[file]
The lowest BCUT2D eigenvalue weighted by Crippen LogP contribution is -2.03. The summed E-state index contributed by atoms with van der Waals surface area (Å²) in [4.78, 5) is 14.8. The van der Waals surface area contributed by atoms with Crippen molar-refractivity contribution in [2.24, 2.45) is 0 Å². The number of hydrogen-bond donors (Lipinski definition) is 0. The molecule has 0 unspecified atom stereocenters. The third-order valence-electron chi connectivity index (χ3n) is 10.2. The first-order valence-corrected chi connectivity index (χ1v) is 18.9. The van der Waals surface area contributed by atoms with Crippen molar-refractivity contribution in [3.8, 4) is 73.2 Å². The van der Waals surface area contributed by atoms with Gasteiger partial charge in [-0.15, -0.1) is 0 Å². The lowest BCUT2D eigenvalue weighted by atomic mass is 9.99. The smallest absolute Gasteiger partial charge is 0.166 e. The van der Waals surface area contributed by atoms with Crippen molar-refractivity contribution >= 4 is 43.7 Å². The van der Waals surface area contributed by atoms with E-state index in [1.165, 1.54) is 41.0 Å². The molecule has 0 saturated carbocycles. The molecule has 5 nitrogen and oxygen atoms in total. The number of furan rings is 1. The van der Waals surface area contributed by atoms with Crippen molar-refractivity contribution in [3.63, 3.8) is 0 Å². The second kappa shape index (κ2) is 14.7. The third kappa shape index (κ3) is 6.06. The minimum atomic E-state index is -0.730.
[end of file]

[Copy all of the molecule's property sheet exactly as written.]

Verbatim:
The lowest BCUT2D eigenvalue weighted by Crippen LogP contribution is -2.03. The summed E-state index contributed by atoms with van der Waals surface area (Å²) in [4.78, 5) is 14.8. The van der Waals surface area contributed by atoms with Crippen molar-refractivity contribution in [2.24, 2.45) is 0 Å². The number of hydrogen-bond donors (Lipinski definition) is 0. The molecule has 0 unspecified atom stereocenters. The third-order valence-electron chi connectivity index (χ3n) is 10.2. The first-order valence-corrected chi connectivity index (χ1v) is 18.9. The van der Waals surface area contributed by atoms with Crippen molar-refractivity contribution in [3.8, 4) is 73.2 Å². The van der Waals surface area contributed by atoms with Gasteiger partial charge in [-0.15, -0.1) is 0 Å². The lowest BCUT2D eigenvalue weighted by atomic mass is 9.99. The smallest absolute Gasteiger partial charge is 0.166 e. The van der Waals surface area contributed by atoms with Crippen molar-refractivity contribution >= 4 is 43.7 Å². The van der Waals surface area contributed by atoms with E-state index in [1.165, 1.54) is 41.0 Å². The molecule has 0 saturated carbocycles. The molecule has 5 nitrogen and oxygen atoms in total. The number of furan rings is 1. The van der Waals surface area contributed by atoms with Crippen molar-refractivity contribution in [3.63, 3.8) is 0 Å². The second kappa shape index (κ2) is 14.7. The third kappa shape index (κ3) is 6.06. The minimum atomic E-state index is -0.730.